Brideshead Revisited
    First of all, there really isn't any great challenge to or conflict among the characters. Not that there isn't the potential for it. How does Sebastian feel about his best-friend-forever hitting on his sister (instead of him)? Is mom tortured by Sebastian's gay tendencies and does she torture him in return? Is Charles, being neither rich nor a believer, a real friend or just a boy toy for the Brideshead layabouts to dally with until they lose interest?

    These questions are merely hinted at in the film. We can intuit some answers, but only on the thinnest of evidence. When, late in the story, Sebastian has fled the family and gone to Morocco, is this a consequence of his strict mother's judgement, and specifically about his sexuality? Well, we haven't really seen that played out — we can only guess at it, and that's a guess based on our own modern mind about the subject. Perhaps the point is that 70 years ago things were simply not discussed openly — but if they aren't discussed, they simply aren't in your movie.

    Also late in the movie, it is suggested that Charles was merely interested in the house all along. This, too, is not borne out by anything in the story up to that point. There is nothing to suggest that he is a fake friend, and although he likes the house, he appears to like the people in it more. So I just didn't believe it. If he had any grand scheme to seize the house, it too was carefully shielded not only from the family but from us in the audience as well. Again, so much is unspoken that nothing is said.

    Maybe it's just a piece of Period Porn. Oh! The beautiful costumes! Oh! The beautiful house! Oh! The antique cars! Oh! What great manners that guy has! Oh! Oh! Oh!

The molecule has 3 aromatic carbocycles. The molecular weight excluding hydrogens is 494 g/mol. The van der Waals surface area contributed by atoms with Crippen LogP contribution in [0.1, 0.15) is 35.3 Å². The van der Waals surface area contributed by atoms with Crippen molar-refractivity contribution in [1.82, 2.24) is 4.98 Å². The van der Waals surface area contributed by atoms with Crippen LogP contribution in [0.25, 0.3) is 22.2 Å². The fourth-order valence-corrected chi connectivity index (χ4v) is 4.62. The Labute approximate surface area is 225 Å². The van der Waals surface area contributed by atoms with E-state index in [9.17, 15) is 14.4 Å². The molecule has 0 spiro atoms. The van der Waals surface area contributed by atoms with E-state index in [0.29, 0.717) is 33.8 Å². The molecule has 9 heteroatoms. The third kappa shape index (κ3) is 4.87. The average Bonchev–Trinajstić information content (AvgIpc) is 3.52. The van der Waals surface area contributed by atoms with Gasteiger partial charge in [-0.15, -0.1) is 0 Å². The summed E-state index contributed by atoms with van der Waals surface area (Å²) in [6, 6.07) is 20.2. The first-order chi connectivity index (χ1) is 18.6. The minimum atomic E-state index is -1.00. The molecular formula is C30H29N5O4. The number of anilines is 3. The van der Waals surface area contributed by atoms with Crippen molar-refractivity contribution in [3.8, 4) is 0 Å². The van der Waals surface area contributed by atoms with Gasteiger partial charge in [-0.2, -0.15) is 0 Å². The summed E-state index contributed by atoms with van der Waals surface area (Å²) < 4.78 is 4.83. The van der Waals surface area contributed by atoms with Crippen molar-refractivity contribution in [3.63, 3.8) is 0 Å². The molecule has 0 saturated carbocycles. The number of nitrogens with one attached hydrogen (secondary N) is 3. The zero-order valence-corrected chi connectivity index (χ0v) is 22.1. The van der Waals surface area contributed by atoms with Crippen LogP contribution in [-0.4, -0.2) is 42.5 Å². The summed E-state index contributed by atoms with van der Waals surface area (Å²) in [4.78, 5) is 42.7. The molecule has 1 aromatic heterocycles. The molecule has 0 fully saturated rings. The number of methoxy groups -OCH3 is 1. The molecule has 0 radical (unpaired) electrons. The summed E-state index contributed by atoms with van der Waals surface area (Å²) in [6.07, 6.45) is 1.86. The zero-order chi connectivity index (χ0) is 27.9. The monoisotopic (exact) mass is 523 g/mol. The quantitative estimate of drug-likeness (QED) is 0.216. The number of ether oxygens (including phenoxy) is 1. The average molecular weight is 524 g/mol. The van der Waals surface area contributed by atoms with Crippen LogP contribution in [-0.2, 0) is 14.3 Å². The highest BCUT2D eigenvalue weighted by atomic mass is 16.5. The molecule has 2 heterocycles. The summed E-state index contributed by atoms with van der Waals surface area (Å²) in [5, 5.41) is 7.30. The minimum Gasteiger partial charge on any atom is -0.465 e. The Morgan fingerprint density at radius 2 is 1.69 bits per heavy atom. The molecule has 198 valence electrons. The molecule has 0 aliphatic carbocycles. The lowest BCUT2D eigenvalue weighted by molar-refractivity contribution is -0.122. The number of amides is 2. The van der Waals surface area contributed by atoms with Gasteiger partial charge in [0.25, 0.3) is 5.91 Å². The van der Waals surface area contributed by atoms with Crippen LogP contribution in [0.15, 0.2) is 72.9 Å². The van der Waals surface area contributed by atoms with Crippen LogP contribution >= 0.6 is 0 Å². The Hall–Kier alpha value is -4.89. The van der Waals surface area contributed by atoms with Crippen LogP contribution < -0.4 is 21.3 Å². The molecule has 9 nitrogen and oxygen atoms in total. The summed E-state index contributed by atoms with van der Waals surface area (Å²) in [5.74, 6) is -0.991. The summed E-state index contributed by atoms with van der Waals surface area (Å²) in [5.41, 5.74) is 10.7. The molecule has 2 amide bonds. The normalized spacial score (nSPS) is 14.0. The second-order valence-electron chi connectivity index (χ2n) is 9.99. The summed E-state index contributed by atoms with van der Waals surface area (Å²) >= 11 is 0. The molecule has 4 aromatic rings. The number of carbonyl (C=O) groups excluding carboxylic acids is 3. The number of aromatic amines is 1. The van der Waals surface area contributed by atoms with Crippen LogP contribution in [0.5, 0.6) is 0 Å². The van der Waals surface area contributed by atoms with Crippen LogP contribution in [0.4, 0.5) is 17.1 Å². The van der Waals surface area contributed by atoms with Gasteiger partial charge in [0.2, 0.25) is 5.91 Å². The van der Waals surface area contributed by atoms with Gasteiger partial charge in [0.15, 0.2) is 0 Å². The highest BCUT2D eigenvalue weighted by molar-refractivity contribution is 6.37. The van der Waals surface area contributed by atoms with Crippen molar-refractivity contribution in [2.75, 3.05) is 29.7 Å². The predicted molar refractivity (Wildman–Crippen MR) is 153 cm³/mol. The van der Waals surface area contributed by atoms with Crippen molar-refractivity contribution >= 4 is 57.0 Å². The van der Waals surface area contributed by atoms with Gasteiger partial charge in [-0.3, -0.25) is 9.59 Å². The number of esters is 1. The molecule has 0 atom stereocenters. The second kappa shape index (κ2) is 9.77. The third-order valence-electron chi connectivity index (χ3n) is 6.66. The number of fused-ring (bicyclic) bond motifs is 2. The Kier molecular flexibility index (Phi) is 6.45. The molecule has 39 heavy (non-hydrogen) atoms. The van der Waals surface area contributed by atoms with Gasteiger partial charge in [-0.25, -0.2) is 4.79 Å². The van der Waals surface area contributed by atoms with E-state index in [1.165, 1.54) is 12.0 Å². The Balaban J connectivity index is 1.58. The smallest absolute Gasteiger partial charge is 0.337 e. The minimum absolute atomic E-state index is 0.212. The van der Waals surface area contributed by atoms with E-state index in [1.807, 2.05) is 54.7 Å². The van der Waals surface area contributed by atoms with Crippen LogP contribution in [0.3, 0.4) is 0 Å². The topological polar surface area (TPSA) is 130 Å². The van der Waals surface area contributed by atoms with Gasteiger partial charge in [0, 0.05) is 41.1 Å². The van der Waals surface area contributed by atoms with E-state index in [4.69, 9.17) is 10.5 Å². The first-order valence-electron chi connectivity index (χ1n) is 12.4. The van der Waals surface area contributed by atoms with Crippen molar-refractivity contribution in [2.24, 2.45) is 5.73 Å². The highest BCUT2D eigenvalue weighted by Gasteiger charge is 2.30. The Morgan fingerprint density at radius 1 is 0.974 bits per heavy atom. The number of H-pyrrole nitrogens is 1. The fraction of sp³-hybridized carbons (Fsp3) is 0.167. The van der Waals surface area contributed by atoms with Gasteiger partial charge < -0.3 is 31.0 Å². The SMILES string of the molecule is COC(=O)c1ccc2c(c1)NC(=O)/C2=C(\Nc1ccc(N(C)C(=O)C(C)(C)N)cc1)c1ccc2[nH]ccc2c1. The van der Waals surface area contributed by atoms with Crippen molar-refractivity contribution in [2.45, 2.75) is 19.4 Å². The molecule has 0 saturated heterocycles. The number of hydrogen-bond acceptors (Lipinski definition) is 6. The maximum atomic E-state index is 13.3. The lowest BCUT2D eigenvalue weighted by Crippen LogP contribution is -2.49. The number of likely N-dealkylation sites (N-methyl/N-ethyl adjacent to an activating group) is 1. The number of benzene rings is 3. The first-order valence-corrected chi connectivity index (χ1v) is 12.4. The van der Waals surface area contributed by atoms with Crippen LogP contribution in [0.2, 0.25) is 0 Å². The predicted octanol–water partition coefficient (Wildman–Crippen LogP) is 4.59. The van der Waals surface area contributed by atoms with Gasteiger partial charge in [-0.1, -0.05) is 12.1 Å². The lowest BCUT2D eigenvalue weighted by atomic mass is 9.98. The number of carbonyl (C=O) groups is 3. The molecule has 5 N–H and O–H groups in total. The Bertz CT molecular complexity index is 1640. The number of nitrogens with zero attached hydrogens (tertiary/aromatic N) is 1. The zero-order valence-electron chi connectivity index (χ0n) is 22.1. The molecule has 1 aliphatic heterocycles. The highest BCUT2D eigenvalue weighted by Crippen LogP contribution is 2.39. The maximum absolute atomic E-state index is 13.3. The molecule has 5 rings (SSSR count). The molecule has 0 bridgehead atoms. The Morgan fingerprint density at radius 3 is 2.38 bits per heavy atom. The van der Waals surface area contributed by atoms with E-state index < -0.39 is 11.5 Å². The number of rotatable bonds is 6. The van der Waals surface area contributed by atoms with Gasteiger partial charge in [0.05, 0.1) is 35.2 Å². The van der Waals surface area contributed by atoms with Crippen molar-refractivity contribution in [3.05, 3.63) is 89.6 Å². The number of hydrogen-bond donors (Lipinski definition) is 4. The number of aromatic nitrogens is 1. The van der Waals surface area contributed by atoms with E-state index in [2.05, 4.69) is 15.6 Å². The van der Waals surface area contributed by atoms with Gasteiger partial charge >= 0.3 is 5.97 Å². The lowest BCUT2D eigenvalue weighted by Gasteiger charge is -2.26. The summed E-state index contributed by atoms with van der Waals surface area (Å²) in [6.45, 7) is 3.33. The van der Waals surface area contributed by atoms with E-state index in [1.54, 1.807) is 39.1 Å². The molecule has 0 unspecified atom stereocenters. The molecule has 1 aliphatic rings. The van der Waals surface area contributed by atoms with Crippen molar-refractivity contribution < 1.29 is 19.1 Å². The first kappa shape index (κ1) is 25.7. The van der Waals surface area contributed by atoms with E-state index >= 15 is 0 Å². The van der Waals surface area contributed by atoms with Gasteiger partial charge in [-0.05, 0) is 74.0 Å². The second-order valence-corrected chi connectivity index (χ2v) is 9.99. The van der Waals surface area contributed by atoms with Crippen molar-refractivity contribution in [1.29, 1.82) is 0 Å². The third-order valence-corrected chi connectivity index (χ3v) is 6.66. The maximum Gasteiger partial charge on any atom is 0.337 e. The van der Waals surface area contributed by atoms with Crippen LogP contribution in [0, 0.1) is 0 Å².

The movie's attitude toward religion is also hard to read — but at least the subject is out front, not buried under pretense. Let's say it's ambiguous rather than unreadable. Characters who once rolled their eyes at the weight of Catholicism on their backs become urgently devout in the end. Others seem to have been cut off by what (if it were clearer) might be considered a religious intolerance. These subjects may be left open for debate. Fine.

    But it's hard to say whether this story, by the end, has meant anything. And if your early-1900s English drama is relatively empty of meaning, then maybe it's just a piece of Period Porn. Oh! The beautiful costumes! Oh! The beautiful house! Oh! The antique cars! Oh! What great manners that guy has! Oh! Oh! Oh!

    That appeals to a certain kind of moviegoer. (Ahem, women, ahem.) But for me, I wish there had been more substance to it — maybe more focus on the mother-son relationship, which seems so important but is treated superficially. Maybe the novel is meatier than the movie, or maybe this is just all there is.

    AUGUST 15, 2008

    Reader comments on Brideshead Revisited:

  • Pretty little boxes   from Ben, Feb 20, 2009